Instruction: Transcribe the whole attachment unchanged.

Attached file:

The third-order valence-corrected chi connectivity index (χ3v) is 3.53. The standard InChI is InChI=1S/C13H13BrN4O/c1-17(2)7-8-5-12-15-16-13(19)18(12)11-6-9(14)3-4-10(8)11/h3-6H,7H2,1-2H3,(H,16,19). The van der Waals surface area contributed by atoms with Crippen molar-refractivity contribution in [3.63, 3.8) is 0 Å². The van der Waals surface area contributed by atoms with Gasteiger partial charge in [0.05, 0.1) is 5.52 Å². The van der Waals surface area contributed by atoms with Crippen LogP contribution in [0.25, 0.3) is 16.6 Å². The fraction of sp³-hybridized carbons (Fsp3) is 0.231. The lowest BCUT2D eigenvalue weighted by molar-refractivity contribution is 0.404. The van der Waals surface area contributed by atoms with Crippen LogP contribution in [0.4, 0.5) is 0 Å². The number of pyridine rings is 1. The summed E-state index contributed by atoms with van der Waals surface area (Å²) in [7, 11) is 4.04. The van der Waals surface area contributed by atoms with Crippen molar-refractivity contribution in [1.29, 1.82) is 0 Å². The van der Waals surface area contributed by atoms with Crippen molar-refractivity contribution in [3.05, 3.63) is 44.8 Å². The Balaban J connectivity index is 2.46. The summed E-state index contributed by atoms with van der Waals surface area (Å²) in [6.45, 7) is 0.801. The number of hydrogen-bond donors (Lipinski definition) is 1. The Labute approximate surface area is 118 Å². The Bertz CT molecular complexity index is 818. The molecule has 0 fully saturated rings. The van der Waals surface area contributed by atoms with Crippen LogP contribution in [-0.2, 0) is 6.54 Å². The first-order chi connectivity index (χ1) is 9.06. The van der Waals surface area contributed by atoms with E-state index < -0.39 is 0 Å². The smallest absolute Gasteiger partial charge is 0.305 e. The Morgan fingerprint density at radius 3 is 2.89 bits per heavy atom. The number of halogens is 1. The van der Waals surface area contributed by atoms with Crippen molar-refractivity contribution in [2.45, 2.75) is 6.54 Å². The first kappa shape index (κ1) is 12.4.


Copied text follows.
The third-order valence-corrected chi connectivity index (χ3v) is 3.53. The standard InChI is InChI=1S/C13H13BrN4O/c1-17(2)7-8-5-12-15-16-13(19)18(12)11-6-9(14)3-4-10(8)11/h3-6H,7H2,1-2H3,(H,16,19). The van der Waals surface area contributed by atoms with Crippen molar-refractivity contribution in [3.63, 3.8) is 0 Å². The van der Waals surface area contributed by atoms with Gasteiger partial charge in [0.05, 0.1) is 5.52 Å². The van der Waals surface area contributed by atoms with Crippen LogP contribution in [0.25, 0.3) is 16.6 Å². The fraction of sp³-hybridized carbons (Fsp3) is 0.231. The lowest BCUT2D eigenvalue weighted by molar-refractivity contribution is 0.404. The van der Waals surface area contributed by atoms with Crippen LogP contribution in [0.4, 0.5) is 0 Å². The number of pyridine rings is 1. The summed E-state index contributed by atoms with van der Waals surface area (Å²) in [7, 11) is 4.04. The van der Waals surface area contributed by atoms with Crippen molar-refractivity contribution in [1.29, 1.82) is 0 Å². The van der Waals surface area contributed by atoms with Crippen molar-refractivity contribution in [3.05, 3.63) is 44.8 Å². The Balaban J connectivity index is 2.46. The summed E-state index contributed by atoms with van der Waals surface area (Å²) in [6.45, 7) is 0.801. The number of hydrogen-bond donors (Lipinski definition) is 1. The Labute approximate surface area is 118 Å². The Bertz CT molecular complexity index is 818. The molecule has 0 fully saturated rings. The van der Waals surface area contributed by atoms with Crippen LogP contribution in [-0.2, 0) is 6.54 Å². The first-order chi connectivity index (χ1) is 9.06. The van der Waals surface area contributed by atoms with E-state index < -0.39 is 0 Å². The smallest absolute Gasteiger partial charge is 0.305 e. The Morgan fingerprint density at radius 3 is 2.89 bits per heavy atom. The number of halogens is 1. The van der Waals surface area contributed by atoms with Crippen molar-refractivity contribution in [2.45, 2.75) is 6.54 Å². The first kappa shape index (κ1) is 12.4.